46. One of the MoD's stated aims within the proposal is that fewer cases will go to court. Most outside the legal profession would agree with that. It appears to make more sense to concentrate on compensation rather than on litigation. Yet, in your document you make the point that you firmly disagree with the MoD that court cases can be stressful.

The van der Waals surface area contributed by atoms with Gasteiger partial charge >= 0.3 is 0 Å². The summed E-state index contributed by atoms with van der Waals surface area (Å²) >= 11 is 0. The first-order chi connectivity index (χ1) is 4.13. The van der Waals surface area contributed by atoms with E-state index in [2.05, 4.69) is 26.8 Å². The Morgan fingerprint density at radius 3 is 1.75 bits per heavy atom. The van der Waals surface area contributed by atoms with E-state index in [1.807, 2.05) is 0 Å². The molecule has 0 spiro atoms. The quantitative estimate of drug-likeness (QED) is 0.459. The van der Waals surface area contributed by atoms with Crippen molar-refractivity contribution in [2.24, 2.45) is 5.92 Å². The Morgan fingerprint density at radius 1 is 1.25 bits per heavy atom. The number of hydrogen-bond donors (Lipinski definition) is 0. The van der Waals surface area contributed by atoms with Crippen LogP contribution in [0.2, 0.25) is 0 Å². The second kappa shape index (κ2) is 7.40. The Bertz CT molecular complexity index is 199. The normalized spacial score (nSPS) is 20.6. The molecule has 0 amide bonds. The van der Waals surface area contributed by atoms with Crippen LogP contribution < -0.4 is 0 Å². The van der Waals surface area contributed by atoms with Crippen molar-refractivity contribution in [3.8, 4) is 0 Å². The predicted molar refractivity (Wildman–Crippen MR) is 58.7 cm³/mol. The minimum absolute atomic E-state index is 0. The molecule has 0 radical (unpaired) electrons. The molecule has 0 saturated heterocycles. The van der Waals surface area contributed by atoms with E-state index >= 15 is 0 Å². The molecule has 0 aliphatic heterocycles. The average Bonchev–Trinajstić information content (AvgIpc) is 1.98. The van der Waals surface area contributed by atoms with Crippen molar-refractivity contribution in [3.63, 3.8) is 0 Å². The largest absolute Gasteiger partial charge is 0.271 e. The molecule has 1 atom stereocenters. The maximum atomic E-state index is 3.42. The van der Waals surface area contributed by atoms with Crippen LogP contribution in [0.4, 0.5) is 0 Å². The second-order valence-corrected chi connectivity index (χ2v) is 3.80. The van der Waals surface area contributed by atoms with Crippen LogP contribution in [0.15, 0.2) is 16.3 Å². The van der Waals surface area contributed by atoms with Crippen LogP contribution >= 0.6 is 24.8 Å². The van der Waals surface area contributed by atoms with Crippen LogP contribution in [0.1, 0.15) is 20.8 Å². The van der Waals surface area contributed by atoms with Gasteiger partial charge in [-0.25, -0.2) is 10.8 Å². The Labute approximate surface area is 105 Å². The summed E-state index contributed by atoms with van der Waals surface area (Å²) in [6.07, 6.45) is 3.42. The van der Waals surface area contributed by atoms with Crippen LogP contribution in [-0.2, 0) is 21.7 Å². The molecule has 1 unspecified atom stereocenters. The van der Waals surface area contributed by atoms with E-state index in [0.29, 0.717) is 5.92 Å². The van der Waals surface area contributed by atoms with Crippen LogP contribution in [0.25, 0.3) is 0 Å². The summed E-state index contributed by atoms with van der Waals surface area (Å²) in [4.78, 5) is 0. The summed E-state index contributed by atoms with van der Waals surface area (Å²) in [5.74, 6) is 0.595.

(Colonel English) The experience that we have had to date is that when an appellant has chosen to go to court in some of the cases that we have supported, for him to be deterred would be more stressful. He may feel aggrieved in the first instance and to be cheated out of the entitlement, and for that situation to remain with him for life, can be very stressful. Our experience in dealing with those who choose to go to a war pensions tribunal—we represent people at over 6,000 cases every year—is that they are assisted in those instances by our representatives. When they go to the High Court they are assisted by members of the legal profession who put their case forward. When they come to us for advice, we advise them at each stage of the process what the stresses and strains are likely to be and we ask them whether they really want to progress with it. A classic example is that recently, almost as a unique case, we supported Sergeant Trevor Walker, in his case against the MoD for compensation. He had his leg blown off while on peacekeeping duties. The situation was deemed to be war-like. The civil power lost its authority, so he was not entitled to Criminal Injury Compensation. He went all the way through to the House of Lords and is considering going to the European Court now. On each occasion he has come to us and said that he wants to progress. He would have found it far more stressful had we not agreed to take on the case because he still feels very aggrieved. We believe that where individuals choose to take on cases, it is better that they should be permitted to do so.